All this talk about roads got me thinking about my bike, which has been leaning up against the shop all summer after being taken out of hiding in the shed in Dickinson earlier this summer. It has been sitting there, with slightly flat tires, so sad looking, pouting, asking me to come out and ride. I turn my head in guilt when I walk outside…try not to look it in the eye. There has been so much to do this summer, like packing, unpacking, packing, unpacking and then, of course, frolicking around the ranch on horseback and on foot. I actually kind of forgot about my bike.
Which is really sad considering how much I used to absolutely live on the thing. I am sure most everyone can remember their first bike as a right of passage. A gift. One more step to freedom because, not only could you get from point A to point B a little bit faster, you could now officially leave your little sister/brother in the dust and set off into new, undiscoverable horizons (or at least to the end of the block and back).
And isn’t it a shame how quickly we forget the initial absolute thrill of the bicycle as soon as we get behind the wheel of our first car? After we have gone through all of the phases of the bike: riding in the seat behind our mother, the training wheels on, the training wheels off, the streamers on the handle bars, the basket on the front (although, I never had any of these features…my first bike was blue and I’m sure it was made for a boy). Then we learned to ride with only one hand, then with no hands, and then, wow, we could coast along with no hands and no feet. And that was amazing, really. I mean we mastered the thing, so we put a clothespin and card in the spoke to fool anyone in a mile radius I’m sure, that we were not on a boring bike, but riding a so much way cooler moped.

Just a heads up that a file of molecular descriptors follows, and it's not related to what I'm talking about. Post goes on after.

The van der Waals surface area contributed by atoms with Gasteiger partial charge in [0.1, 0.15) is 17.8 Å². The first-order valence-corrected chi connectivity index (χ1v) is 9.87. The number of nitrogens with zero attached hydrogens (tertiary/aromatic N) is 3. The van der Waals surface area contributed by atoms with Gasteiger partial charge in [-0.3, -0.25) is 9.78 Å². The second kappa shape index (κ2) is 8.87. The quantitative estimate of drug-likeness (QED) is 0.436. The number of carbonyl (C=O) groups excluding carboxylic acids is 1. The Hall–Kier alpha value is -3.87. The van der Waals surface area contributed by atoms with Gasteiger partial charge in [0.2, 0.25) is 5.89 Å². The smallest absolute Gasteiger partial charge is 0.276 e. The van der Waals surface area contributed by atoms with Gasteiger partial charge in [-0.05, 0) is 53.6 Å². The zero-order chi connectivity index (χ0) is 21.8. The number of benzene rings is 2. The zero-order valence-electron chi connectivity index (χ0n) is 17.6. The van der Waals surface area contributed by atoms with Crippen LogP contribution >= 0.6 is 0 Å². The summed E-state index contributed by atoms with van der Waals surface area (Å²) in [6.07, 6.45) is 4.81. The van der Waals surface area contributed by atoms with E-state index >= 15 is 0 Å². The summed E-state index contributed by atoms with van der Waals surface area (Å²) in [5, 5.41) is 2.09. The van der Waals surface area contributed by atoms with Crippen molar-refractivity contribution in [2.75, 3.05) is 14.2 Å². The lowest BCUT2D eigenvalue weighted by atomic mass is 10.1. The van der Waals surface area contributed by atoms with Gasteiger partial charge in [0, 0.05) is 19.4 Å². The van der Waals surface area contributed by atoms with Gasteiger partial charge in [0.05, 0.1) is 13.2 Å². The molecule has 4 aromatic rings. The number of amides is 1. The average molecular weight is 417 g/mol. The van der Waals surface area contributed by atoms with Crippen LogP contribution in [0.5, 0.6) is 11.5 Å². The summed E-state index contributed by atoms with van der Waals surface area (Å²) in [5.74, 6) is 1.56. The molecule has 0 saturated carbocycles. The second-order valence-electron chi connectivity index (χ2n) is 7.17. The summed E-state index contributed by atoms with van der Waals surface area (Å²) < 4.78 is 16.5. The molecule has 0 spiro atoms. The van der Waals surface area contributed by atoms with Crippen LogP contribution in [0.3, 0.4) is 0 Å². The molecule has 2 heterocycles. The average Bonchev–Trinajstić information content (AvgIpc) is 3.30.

By that time, then, we were probably already practicing for our first drivers test, parallel parking between the lawn mower and a bag of grass seed, learning to work a clutch and a stick shift and use our blinkers and giving our parents mini-heart attacks. And I am sure all of you passed the test on the first attempt and were on to the next phase of your young adulthood. I may or may not have had to take my test a couple times…
It’s a natural transition I suppose, so I thank the Lord in heaven that He finally had mercy and allowed me to pass my drivers test or it would have been a lonely and tiring high school career. Because having to ride my bike thirty miles to town and then back again would have made an awful discouraging dent in my social life.